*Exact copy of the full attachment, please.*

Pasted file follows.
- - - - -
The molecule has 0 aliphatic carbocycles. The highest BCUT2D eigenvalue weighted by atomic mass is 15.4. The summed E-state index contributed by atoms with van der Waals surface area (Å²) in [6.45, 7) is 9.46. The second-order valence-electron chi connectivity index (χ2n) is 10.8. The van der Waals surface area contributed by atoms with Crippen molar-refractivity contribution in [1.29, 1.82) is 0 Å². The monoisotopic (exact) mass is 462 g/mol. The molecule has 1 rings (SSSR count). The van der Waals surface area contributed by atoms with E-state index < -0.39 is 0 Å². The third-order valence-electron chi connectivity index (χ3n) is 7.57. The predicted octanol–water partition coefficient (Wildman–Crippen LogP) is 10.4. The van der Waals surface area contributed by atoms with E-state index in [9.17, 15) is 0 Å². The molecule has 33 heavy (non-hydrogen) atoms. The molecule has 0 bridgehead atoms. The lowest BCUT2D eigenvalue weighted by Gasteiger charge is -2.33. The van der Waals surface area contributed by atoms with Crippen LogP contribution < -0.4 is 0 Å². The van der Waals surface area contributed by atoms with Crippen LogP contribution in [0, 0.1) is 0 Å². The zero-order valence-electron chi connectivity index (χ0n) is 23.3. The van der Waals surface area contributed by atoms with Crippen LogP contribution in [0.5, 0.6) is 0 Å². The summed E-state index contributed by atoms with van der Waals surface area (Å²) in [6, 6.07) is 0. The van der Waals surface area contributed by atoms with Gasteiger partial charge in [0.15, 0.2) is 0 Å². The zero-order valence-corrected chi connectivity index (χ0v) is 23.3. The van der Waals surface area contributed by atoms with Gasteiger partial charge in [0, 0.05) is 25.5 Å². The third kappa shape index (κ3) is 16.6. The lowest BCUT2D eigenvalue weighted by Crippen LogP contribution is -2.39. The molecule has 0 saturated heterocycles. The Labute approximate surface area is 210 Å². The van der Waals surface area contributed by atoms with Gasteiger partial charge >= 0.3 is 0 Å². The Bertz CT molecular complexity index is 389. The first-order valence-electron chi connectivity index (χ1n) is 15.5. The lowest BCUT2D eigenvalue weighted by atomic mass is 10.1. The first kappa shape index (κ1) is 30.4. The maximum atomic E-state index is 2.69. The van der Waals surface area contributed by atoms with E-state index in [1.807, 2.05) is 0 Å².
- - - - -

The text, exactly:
The molecule has 0 aliphatic carbocycles. The highest BCUT2D eigenvalue weighted by atomic mass is 15.4. The summed E-state index contributed by atoms with van der Waals surface area (Å²) in [6.45, 7) is 9.46. The second-order valence-electron chi connectivity index (χ2n) is 10.8. The van der Waals surface area contributed by atoms with Crippen molar-refractivity contribution in [1.29, 1.82) is 0 Å². The monoisotopic (exact) mass is 462 g/mol. The molecule has 1 rings (SSSR count). The van der Waals surface area contributed by atoms with E-state index < -0.39 is 0 Å². The third-order valence-electron chi connectivity index (χ3n) is 7.57. The predicted octanol–water partition coefficient (Wildman–Crippen LogP) is 10.4. The van der Waals surface area contributed by atoms with E-state index in [9.17, 15) is 0 Å². The molecule has 33 heavy (non-hydrogen) atoms. The molecule has 0 bridgehead atoms. The lowest BCUT2D eigenvalue weighted by Gasteiger charge is -2.33. The van der Waals surface area contributed by atoms with Crippen LogP contribution < -0.4 is 0 Å². The van der Waals surface area contributed by atoms with Crippen LogP contribution in [0, 0.1) is 0 Å². The zero-order valence-electron chi connectivity index (χ0n) is 23.3. The van der Waals surface area contributed by atoms with Crippen LogP contribution in [0.5, 0.6) is 0 Å². The summed E-state index contributed by atoms with van der Waals surface area (Å²) in [6, 6.07) is 0. The van der Waals surface area contributed by atoms with Gasteiger partial charge in [0.15, 0.2) is 0 Å². The zero-order valence-corrected chi connectivity index (χ0v) is 23.3. The van der Waals surface area contributed by atoms with Gasteiger partial charge in [0, 0.05) is 25.5 Å². The third kappa shape index (κ3) is 16.6. The lowest BCUT2D eigenvalue weighted by Crippen LogP contribution is -2.39. The molecule has 0 saturated heterocycles. The Labute approximate surface area is 210 Å². The van der Waals surface area contributed by atoms with Gasteiger partial charge >= 0.3 is 0 Å². The Bertz CT molecular complexity index is 389. The first-order valence-electron chi connectivity index (χ1n) is 15.5. The lowest BCUT2D eigenvalue weighted by atomic mass is 10.1. The first kappa shape index (κ1) is 30.4. The maximum atomic E-state index is 2.69. The van der Waals surface area contributed by atoms with E-state index in [1.807, 2.05) is 0 Å².